If your business is losing customers, it isn't hard to spot the signs. Slowly but surely, you don't have as much work to do, fewer orders or less people coming through your door.
But it's not always easy to know why you're losing customers. Is it because your business is doing something wrong or due to increased competition? Are you turning people off, somehow, when you greet customers or meet clients?
If you are losing customers or believe you're at risk for a mass exodus, consider taking the advice of these business owners who have been there and stopped a customer exodus from happening.
1. Start focusing on customers who are a better fit for your company.
Najeeullah Babar is the president of Dallas-based Interloper Inc., a web development and consulting firm. Years ago Babar found he wasn't getting a lot of repeat business from clients—and many of those who were willing to work with him wanted to first negotiate for a lower price.
“After doing some thinking, we came to the conclusion that we were signing up the wrong customers," Babar says. "We were signing up clients who are very price sensitive but price is not our strength, service is."
So Babar's company began going after customers who appreciated the company's quality and service and were willing to pay a little more.
“Now we manage fewer clients but they are ongoing relationships and much more profitable," Babar says. “Bottom line: Don't pursue every client. Pursue those who are a better fit."
2. Go back to the drawing board and focus on your main product.
This may be painful to consider, but if you were doing well and now you aren't, take a look at your product or service. If what you've been doing has led to the downturn, you may want to consider going back to what was working in the first place.
—Cindie King, owner, Black Dog Logistics
Tom Justin, a marketing consultant, speaker and business coach based out of Las Vegas, says that one of his clients had a water conditioning product that had seen early success. But in the second year, sales weren't increasing as fast and profits were down. According to Justin, the CEO kept upgrading and improving the product, which is admirable, but often they were cosmetic, like making slight design changes.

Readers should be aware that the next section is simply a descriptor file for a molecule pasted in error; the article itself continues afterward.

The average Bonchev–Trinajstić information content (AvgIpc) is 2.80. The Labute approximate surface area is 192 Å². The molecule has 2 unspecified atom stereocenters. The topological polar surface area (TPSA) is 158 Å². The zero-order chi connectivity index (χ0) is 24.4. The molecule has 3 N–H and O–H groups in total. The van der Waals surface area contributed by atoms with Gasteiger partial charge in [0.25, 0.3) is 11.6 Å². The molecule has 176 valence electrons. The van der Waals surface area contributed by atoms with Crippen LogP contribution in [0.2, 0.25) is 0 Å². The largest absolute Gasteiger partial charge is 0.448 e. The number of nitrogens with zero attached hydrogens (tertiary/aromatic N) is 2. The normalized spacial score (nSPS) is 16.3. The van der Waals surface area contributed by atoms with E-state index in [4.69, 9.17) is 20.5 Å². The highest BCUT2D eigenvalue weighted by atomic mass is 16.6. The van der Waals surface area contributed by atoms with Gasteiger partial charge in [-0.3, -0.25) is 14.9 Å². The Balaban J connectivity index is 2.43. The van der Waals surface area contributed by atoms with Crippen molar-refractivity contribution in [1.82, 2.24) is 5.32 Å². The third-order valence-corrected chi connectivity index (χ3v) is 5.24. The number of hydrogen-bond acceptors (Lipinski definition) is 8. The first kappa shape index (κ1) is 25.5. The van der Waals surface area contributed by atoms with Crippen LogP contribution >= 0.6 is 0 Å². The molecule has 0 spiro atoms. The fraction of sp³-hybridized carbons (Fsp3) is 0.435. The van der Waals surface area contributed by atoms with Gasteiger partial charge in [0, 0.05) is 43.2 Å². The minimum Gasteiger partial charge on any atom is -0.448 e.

"He'd also introduced new companion products that were about breaking even. He had plans for more of the same," Justin says.
Justin suggested that he close out the ancillary products and just focus on the main one until his primary product's sales doubled. Then he could branch out.
The client did just that, and sales and profits rose.
3. Improve your employee's morale.
Sure, it may sound implausible at first. But it can be that simple, according to Justin.
Justin once worked with a billion dollar multi-national Japanese company that had been in the United States for a few years. At first, they were on fire, sales going better than anyone had dare hoped.
“However, sales began to even out, then drop," Justin says.
Since the company sold products through independent distributors, they tried having sales contests and boosting commission on some of the products. You'd think a higher commission would have done the trick, but it didn't. After surveying executives, employees, top distributors and even some disgruntled customers, Justin finally figured out that the morale was low in the customer service department.
With this knowledge, the company was able to make a lot of changes, including offering more training for the customer service representatives and improvements in how the upper management communicated with the department.
“Sales doubled the next year and quadrupled over three years," Justin says.
4. Make customer relations a top priority.
Bob Shoyhet is currently the CFO of Melillo Consulting, a Somerset, New Jersey-based business that specializes in IT expertise. But a business Shoyhet worked for previously had a problem with losing customers, some of them big accounts.